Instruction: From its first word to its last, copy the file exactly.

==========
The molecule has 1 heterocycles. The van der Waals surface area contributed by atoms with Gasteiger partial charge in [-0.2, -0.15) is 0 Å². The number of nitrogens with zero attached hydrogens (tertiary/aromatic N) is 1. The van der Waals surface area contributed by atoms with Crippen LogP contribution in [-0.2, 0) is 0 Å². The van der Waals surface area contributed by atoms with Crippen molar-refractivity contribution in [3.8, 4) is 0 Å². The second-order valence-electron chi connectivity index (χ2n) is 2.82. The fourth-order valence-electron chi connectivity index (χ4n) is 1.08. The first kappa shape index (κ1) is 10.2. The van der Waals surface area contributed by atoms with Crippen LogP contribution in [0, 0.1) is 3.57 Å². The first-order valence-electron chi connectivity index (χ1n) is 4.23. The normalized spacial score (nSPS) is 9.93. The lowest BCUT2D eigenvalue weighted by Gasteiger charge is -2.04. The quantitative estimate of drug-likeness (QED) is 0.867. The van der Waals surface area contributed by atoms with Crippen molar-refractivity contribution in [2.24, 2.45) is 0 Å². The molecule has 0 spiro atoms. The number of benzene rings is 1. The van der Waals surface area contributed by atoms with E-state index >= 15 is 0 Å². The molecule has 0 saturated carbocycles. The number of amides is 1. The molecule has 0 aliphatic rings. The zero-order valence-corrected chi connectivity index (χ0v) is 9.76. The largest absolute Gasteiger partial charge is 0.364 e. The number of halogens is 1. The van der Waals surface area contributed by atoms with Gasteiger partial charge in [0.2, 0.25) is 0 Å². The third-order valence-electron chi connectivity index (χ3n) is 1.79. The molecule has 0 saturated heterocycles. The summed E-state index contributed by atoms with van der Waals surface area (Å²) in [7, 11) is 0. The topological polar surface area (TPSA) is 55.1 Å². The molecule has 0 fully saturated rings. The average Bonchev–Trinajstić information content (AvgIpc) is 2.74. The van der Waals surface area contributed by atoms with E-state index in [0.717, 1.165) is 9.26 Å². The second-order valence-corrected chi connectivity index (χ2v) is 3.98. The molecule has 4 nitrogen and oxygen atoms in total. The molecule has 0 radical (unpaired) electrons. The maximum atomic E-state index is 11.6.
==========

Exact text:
The molecule has 1 heterocycles. The van der Waals surface area contributed by atoms with Gasteiger partial charge in [-0.2, -0.15) is 0 Å². The number of nitrogens with zero attached hydrogens (tertiary/aromatic N) is 1. The van der Waals surface area contributed by atoms with Crippen LogP contribution in [-0.2, 0) is 0 Å². The van der Waals surface area contributed by atoms with Crippen molar-refractivity contribution in [3.8, 4) is 0 Å². The second-order valence-electron chi connectivity index (χ2n) is 2.82. The fourth-order valence-electron chi connectivity index (χ4n) is 1.08. The first kappa shape index (κ1) is 10.2. The van der Waals surface area contributed by atoms with Crippen LogP contribution in [0, 0.1) is 3.57 Å². The first-order valence-electron chi connectivity index (χ1n) is 4.23. The normalized spacial score (nSPS) is 9.93. The lowest BCUT2D eigenvalue weighted by Gasteiger charge is -2.04. The quantitative estimate of drug-likeness (QED) is 0.867. The van der Waals surface area contributed by atoms with Crippen molar-refractivity contribution in [2.24, 2.45) is 0 Å². The molecule has 0 spiro atoms. The number of benzene rings is 1. The van der Waals surface area contributed by atoms with E-state index >= 15 is 0 Å². The molecule has 0 saturated carbocycles. The number of amides is 1. The molecule has 0 aliphatic rings. The zero-order valence-corrected chi connectivity index (χ0v) is 9.76. The largest absolute Gasteiger partial charge is 0.364 e. The number of halogens is 1. The van der Waals surface area contributed by atoms with Gasteiger partial charge in [0.2, 0.25) is 0 Å². The third-order valence-electron chi connectivity index (χ3n) is 1.79. The molecule has 0 saturated heterocycles. The summed E-state index contributed by atoms with van der Waals surface area (Å²) in [7, 11) is 0. The topological polar surface area (TPSA) is 55.1 Å². The molecule has 0 fully saturated rings. The average Bonchev–Trinajstić information content (AvgIpc) is 2.74. The van der Waals surface area contributed by atoms with E-state index in [0.717, 1.165) is 9.26 Å². The second-order valence-corrected chi connectivity index (χ2v) is 3.98. The molecule has 4 nitrogen and oxygen atoms in total. The molecule has 0 radical (unpaired) electrons. The maximum atomic E-state index is 11.6.